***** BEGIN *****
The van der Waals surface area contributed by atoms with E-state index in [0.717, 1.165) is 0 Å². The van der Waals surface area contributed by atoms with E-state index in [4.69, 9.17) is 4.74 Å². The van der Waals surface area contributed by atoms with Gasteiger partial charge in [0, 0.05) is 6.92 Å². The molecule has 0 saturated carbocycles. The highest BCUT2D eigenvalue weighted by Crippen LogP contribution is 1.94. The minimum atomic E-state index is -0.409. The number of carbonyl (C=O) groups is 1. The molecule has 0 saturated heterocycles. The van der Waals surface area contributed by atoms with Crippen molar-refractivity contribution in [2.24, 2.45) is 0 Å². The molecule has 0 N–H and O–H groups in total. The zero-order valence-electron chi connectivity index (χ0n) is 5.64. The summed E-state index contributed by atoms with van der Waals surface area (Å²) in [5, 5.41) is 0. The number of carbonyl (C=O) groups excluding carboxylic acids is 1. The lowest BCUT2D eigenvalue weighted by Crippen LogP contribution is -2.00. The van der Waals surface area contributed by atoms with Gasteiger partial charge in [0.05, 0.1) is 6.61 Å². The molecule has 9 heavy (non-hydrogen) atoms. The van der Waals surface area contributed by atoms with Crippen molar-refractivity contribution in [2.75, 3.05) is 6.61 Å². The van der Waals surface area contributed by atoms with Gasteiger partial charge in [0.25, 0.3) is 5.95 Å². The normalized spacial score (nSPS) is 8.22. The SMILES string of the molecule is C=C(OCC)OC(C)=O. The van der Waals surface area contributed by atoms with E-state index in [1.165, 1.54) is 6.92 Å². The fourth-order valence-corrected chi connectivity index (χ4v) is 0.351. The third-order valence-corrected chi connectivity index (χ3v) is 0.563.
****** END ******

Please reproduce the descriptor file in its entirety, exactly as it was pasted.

The van der Waals surface area contributed by atoms with E-state index in [0.717, 1.165) is 0 Å². The van der Waals surface area contributed by atoms with E-state index in [4.69, 9.17) is 4.74 Å². The van der Waals surface area contributed by atoms with Gasteiger partial charge in [0, 0.05) is 6.92 Å². The molecule has 0 saturated carbocycles. The highest BCUT2D eigenvalue weighted by Crippen LogP contribution is 1.94. The minimum atomic E-state index is -0.409. The number of carbonyl (C=O) groups is 1. The molecule has 0 saturated heterocycles. The van der Waals surface area contributed by atoms with Crippen molar-refractivity contribution in [2.24, 2.45) is 0 Å². The molecule has 0 N–H and O–H groups in total. The zero-order valence-electron chi connectivity index (χ0n) is 5.64. The summed E-state index contributed by atoms with van der Waals surface area (Å²) in [5, 5.41) is 0. The number of carbonyl (C=O) groups excluding carboxylic acids is 1. The lowest BCUT2D eigenvalue weighted by Crippen LogP contribution is -2.00. The van der Waals surface area contributed by atoms with Gasteiger partial charge in [0.05, 0.1) is 6.61 Å². The molecule has 9 heavy (non-hydrogen) atoms. The van der Waals surface area contributed by atoms with Crippen molar-refractivity contribution in [2.75, 3.05) is 6.61 Å². The van der Waals surface area contributed by atoms with Gasteiger partial charge in [0.25, 0.3) is 5.95 Å². The normalized spacial score (nSPS) is 8.22. The SMILES string of the molecule is C=C(OCC)OC(C)=O. The van der Waals surface area contributed by atoms with E-state index in [1.165, 1.54) is 6.92 Å². The fourth-order valence-corrected chi connectivity index (χ4v) is 0.351. The third-order valence-corrected chi connectivity index (χ3v) is 0.563.